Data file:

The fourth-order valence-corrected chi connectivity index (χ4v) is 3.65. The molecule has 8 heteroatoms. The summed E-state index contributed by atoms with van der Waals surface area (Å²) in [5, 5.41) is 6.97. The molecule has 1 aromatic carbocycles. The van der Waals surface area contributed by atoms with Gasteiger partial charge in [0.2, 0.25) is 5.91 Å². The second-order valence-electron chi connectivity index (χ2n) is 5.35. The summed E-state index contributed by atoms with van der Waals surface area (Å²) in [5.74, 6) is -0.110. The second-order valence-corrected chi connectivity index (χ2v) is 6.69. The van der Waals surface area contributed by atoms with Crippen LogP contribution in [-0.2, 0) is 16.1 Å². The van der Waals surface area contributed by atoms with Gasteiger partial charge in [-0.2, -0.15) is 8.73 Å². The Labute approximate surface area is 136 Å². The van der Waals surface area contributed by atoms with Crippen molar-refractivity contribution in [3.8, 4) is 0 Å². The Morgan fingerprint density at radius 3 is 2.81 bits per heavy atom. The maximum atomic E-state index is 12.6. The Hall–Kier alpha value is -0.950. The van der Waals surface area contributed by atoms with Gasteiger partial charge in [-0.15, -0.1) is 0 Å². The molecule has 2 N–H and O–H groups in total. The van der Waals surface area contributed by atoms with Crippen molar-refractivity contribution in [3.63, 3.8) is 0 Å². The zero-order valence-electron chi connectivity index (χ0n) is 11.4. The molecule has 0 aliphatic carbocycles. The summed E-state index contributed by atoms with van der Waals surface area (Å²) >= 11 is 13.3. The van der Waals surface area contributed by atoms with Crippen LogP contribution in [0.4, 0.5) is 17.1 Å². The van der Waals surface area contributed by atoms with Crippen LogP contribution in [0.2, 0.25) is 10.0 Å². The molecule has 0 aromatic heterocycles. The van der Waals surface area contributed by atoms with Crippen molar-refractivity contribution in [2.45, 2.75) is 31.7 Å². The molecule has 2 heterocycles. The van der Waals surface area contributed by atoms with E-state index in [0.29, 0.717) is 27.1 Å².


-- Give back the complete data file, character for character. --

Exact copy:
The fourth-order valence-corrected chi connectivity index (χ4v) is 3.65. The molecule has 8 heteroatoms. The summed E-state index contributed by atoms with van der Waals surface area (Å²) in [5, 5.41) is 6.97. The molecule has 1 aromatic carbocycles. The van der Waals surface area contributed by atoms with Gasteiger partial charge in [0.2, 0.25) is 5.91 Å². The second-order valence-electron chi connectivity index (χ2n) is 5.35. The summed E-state index contributed by atoms with van der Waals surface area (Å²) in [5.74, 6) is -0.110. The second-order valence-corrected chi connectivity index (χ2v) is 6.69. The van der Waals surface area contributed by atoms with Crippen LogP contribution in [-0.2, 0) is 16.1 Å². The van der Waals surface area contributed by atoms with Gasteiger partial charge in [-0.2, -0.15) is 8.73 Å². The Labute approximate surface area is 136 Å². The van der Waals surface area contributed by atoms with Crippen molar-refractivity contribution in [3.8, 4) is 0 Å². The Morgan fingerprint density at radius 3 is 2.81 bits per heavy atom. The maximum atomic E-state index is 12.6. The Hall–Kier alpha value is -0.950. The van der Waals surface area contributed by atoms with Gasteiger partial charge in [-0.15, -0.1) is 0 Å². The molecule has 2 N–H and O–H groups in total. The van der Waals surface area contributed by atoms with Crippen molar-refractivity contribution in [3.63, 3.8) is 0 Å². The zero-order valence-electron chi connectivity index (χ0n) is 11.4. The molecule has 0 aliphatic carbocycles. The summed E-state index contributed by atoms with van der Waals surface area (Å²) >= 11 is 13.3. The van der Waals surface area contributed by atoms with Crippen LogP contribution in [0.4, 0.5) is 17.1 Å². The van der Waals surface area contributed by atoms with Crippen LogP contribution in [0.2, 0.25) is 10.0 Å². The molecule has 0 aromatic heterocycles. The van der Waals surface area contributed by atoms with Crippen molar-refractivity contribution in [2.45, 2.75) is 31.7 Å². The molecule has 2 heterocycles. The van der Waals surface area contributed by atoms with E-state index in [0.29, 0.717) is 27.1 Å².